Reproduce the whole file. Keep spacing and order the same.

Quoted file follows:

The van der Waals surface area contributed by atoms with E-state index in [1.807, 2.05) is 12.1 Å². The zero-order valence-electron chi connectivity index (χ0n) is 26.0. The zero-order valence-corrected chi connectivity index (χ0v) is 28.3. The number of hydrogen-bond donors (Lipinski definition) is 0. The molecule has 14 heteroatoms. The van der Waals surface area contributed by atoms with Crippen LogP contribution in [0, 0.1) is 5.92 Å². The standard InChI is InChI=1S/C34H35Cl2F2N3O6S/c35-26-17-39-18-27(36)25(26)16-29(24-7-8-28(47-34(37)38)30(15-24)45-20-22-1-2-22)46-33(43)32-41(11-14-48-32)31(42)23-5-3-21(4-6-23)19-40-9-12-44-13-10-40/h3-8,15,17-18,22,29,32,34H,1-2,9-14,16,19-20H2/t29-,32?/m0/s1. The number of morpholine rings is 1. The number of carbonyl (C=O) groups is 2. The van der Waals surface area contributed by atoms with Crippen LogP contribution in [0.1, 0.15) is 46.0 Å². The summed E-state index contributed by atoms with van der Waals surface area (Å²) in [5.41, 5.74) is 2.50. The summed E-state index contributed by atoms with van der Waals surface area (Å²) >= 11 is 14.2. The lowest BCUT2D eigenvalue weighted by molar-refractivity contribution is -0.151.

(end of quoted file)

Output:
The van der Waals surface area contributed by atoms with E-state index in [1.807, 2.05) is 12.1 Å². The zero-order valence-electron chi connectivity index (χ0n) is 26.0. The zero-order valence-corrected chi connectivity index (χ0v) is 28.3. The number of hydrogen-bond donors (Lipinski definition) is 0. The molecule has 14 heteroatoms. The van der Waals surface area contributed by atoms with Crippen LogP contribution in [0, 0.1) is 5.92 Å². The standard InChI is InChI=1S/C34H35Cl2F2N3O6S/c35-26-17-39-18-27(36)25(26)16-29(24-7-8-28(47-34(37)38)30(15-24)45-20-22-1-2-22)46-33(43)32-41(11-14-48-32)31(42)23-5-3-21(4-6-23)19-40-9-12-44-13-10-40/h3-8,15,17-18,22,29,32,34H,1-2,9-14,16,19-20H2/t29-,32?/m0/s1. The number of morpholine rings is 1. The number of carbonyl (C=O) groups is 2. The van der Waals surface area contributed by atoms with Crippen LogP contribution in [0.1, 0.15) is 46.0 Å². The summed E-state index contributed by atoms with van der Waals surface area (Å²) in [5.41, 5.74) is 2.50. The summed E-state index contributed by atoms with van der Waals surface area (Å²) >= 11 is 14.2. The lowest BCUT2D eigenvalue weighted by molar-refractivity contribution is -0.151.